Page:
Registration of Air Astana planes outside Kazakhstan has no effect on the tax payments into the state budget, Tengrinews quotes the Kazakhstan air company as saying.
The question was raised after Kazakhstan aviation photographer (spotter) Alimzhan Bissembayev told in an interview to Tengrinews that all 26 aircrafts of Air Astana are registered in Aruba island in the Caribbean. He believes that the company uses this registration to avoid taxes.
“Air Astana has 26 aircrafts. 18 of them are leased and the rest have been bought,” Bissembayev said. “All the company’s aircrafts are registered in Aruba island in the Caribbean. This is confirmed by the first two symbols in the plane’s registration number, P4 in this case. Aruba is part of the Netherlands Antilles. This is a well-known offshore zone that allows to decrease tax payments and preserve anonymity of the real owners of the company. There is no necessity to register all planes there, just the 18 leased ones. The aircrafts owned by the company have to be registered in Kazakhstan. At least, it is strange that the company with state participation uses offshore zones for registration of Kazakhstan property. The aircrafts registered in Kazakhstan have to have the numbers between UP-AAA01 to UP-ZZZ99.”
A Tengrinews journalist has contacted the press-service of Air Astana to get a comment. The company’s representatives insist that the customs duties do not depend on the aircrafts’ registration. “Otherwise, all yjr Russian airlines, that by the way also register their aircrafts in Bermudas or Ireland, wouldn't by requesting a prolongation of the zero duties period for the aircrafts. The customs duty is zero in the U.S., EU countries, Canada and Brazil,” Air Astana’s public relations manager Tlek Abdrakhimov said.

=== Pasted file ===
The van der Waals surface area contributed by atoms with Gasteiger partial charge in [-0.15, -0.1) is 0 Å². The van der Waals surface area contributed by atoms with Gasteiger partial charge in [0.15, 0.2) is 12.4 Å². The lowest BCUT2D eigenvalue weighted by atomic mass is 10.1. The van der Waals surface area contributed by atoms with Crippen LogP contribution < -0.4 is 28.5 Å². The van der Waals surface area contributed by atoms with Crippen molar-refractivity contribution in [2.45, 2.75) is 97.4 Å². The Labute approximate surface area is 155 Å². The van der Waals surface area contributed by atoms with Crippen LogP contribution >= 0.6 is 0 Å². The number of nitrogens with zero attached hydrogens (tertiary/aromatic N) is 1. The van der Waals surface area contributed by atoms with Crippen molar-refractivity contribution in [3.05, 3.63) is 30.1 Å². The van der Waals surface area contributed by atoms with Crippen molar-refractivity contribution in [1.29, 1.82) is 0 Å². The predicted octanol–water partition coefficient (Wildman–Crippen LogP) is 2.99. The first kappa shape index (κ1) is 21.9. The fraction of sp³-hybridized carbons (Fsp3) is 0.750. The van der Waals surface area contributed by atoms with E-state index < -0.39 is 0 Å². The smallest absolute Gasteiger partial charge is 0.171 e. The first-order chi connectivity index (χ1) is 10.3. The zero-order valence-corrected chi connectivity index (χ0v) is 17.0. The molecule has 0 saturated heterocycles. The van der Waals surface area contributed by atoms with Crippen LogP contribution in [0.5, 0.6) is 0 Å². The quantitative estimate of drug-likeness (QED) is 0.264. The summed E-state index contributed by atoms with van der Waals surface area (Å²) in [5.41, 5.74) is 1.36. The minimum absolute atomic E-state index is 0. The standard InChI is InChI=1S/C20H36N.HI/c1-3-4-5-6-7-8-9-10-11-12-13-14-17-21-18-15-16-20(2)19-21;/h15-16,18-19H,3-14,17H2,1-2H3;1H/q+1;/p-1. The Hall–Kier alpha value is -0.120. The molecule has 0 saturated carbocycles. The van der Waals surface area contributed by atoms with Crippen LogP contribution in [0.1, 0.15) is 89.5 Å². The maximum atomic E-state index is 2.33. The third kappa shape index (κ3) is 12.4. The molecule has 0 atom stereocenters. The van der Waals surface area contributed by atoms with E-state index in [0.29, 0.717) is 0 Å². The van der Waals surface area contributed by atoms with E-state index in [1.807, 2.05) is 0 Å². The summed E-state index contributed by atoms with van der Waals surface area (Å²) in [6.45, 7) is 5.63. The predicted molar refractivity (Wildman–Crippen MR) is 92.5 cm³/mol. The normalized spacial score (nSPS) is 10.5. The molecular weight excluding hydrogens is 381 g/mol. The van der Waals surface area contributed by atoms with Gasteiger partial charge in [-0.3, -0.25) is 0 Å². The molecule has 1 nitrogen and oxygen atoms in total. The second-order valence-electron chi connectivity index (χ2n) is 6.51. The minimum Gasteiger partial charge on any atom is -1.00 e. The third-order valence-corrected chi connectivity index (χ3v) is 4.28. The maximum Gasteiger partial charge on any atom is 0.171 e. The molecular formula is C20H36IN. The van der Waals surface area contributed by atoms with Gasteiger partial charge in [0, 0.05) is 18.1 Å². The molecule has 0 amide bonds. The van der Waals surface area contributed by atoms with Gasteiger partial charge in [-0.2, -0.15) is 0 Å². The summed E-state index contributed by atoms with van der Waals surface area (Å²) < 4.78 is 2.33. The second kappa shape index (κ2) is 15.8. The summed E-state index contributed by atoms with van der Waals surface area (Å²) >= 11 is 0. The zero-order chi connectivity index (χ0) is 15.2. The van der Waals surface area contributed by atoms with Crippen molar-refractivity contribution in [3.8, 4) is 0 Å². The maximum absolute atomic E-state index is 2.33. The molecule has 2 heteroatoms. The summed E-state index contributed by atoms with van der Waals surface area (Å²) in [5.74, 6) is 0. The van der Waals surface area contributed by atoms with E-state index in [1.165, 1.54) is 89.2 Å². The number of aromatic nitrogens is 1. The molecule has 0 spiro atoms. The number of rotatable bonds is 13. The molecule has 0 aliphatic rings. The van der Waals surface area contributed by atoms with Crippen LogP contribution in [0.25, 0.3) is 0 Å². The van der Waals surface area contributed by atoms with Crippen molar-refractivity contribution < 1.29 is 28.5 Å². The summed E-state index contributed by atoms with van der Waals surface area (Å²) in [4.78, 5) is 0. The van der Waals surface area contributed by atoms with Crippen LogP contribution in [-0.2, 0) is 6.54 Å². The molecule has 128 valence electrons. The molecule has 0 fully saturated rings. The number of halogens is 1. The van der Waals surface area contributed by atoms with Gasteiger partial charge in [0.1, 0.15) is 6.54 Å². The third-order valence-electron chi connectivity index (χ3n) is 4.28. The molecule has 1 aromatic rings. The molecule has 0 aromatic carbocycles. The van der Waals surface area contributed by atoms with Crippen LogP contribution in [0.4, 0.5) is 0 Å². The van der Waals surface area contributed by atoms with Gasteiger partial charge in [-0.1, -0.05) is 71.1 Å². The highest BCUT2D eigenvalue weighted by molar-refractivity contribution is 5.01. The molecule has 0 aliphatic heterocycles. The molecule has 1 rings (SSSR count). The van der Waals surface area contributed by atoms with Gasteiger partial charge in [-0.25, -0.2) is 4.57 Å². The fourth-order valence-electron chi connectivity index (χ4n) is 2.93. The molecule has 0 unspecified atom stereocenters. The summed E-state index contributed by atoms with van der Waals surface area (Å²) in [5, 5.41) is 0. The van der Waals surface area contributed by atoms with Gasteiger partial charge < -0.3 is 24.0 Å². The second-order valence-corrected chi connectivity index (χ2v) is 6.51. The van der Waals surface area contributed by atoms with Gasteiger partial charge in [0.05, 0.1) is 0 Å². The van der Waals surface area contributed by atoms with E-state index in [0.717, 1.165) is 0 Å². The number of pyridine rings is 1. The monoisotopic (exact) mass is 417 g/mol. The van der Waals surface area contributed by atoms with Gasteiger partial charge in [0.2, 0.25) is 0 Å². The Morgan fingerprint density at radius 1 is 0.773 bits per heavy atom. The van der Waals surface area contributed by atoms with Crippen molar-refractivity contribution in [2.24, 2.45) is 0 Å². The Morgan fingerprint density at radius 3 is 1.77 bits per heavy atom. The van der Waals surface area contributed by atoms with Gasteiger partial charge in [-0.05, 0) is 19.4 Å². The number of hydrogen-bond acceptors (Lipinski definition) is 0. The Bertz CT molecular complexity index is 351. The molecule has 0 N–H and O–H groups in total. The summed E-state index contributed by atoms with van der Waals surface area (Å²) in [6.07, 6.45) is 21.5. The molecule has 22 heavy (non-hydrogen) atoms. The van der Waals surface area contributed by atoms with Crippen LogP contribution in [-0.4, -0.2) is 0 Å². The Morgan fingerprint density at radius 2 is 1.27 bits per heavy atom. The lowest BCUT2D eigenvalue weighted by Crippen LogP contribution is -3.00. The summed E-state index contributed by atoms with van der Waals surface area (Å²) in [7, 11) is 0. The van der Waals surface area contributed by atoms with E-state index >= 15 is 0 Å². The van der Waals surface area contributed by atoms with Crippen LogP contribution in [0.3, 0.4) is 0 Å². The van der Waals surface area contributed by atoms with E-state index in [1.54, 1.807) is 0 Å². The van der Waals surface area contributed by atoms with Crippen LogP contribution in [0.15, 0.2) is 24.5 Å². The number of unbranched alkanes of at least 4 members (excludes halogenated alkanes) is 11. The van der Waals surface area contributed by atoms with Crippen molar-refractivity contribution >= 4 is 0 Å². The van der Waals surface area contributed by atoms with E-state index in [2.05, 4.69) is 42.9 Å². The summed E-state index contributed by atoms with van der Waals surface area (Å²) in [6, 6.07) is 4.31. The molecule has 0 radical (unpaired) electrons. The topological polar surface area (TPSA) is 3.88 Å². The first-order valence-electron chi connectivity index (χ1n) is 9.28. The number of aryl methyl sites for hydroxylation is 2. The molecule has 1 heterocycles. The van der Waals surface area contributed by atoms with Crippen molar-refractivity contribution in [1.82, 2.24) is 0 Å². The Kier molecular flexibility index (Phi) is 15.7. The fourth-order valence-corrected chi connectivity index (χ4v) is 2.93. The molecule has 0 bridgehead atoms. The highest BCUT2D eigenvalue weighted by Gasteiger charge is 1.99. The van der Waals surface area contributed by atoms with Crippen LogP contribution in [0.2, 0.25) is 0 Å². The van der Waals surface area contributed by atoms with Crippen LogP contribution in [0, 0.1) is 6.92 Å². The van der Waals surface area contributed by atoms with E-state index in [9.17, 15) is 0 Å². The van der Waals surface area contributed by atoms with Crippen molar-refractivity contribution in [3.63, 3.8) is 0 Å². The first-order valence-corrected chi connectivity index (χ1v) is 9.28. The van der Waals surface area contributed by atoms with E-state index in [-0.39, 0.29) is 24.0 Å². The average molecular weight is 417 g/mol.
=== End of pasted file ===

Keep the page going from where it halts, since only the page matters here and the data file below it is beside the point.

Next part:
The company assures that registration of the aircrafts outside Kazakhstan has no financial or tax motives behind it. “International leasing of aircrafts is very popular; it is used by major international leasing companies that place orders for hundreds of aircrafts to the producers. In cases of direct purchase of aircrafts by airlines, the international lessors, just like the creditors, are interested in securing the costly asset. That’s why two aspects are extremely important for them: the technical regulation body controls maintenance of the aircraft’s air worthiness and the legal risks of the aircraft’s non-return to the lessor in case the airline defaults,” Abdrakhimov said.
Almost all the Kazakhstan airlines are currently on the UE blacklist and are banned from making flights to Europe because of shortages in Kazakhstan's technical control of its aircrafts’ air worthiness. “Air Astana is the only exception from the blacklisted commercial airlines, mostly thanks to the aircrafts’ registration in the jurisdiction that performs the technical control in line with the European standards. In practice this means that Aruba’s inspectors, certified under the European standards, regularly check the technical condition of the aircrafts and performance of the technical maintenance program. That includes use of certified spare parts, properly qualified technical personnel, compliance of the technical maintenance center with the required standards, observance of the maintenance schedule, procedures and trainings,” the speaker said.
As for the country risks, he said, Kazakhstan made a big step to ratify the Capetown Convention defining the international warranties for the aircrafts owners. However, the international practice of operational and financial leasing of aircrafts provides for registration of the aircrafts in the registrars of the third countries until performance of the obligations by the lessee or the debtor.
According to Abdrakhimov, registration of the aircrafts outside the country has no effect on the tax payments to the state budget. The company has paid the total of 217 million tenge ($1.4 million) in transport taxes over the years of its existence.
“The state spent $8.5 million to establish Air Astana in 2002. This is the cost of one airplane engine. In 11 years the airline has not only expanded its fleet to 26 aircrafts (most of them brand-new and received directly from the manufacturers) but has also paid over $297 million in taxes into the state budget. Leasing of the aircrafts is performed fully at the cost of the company's own and loan money, without any involvement of the state budget,” Abdrakhimov stated.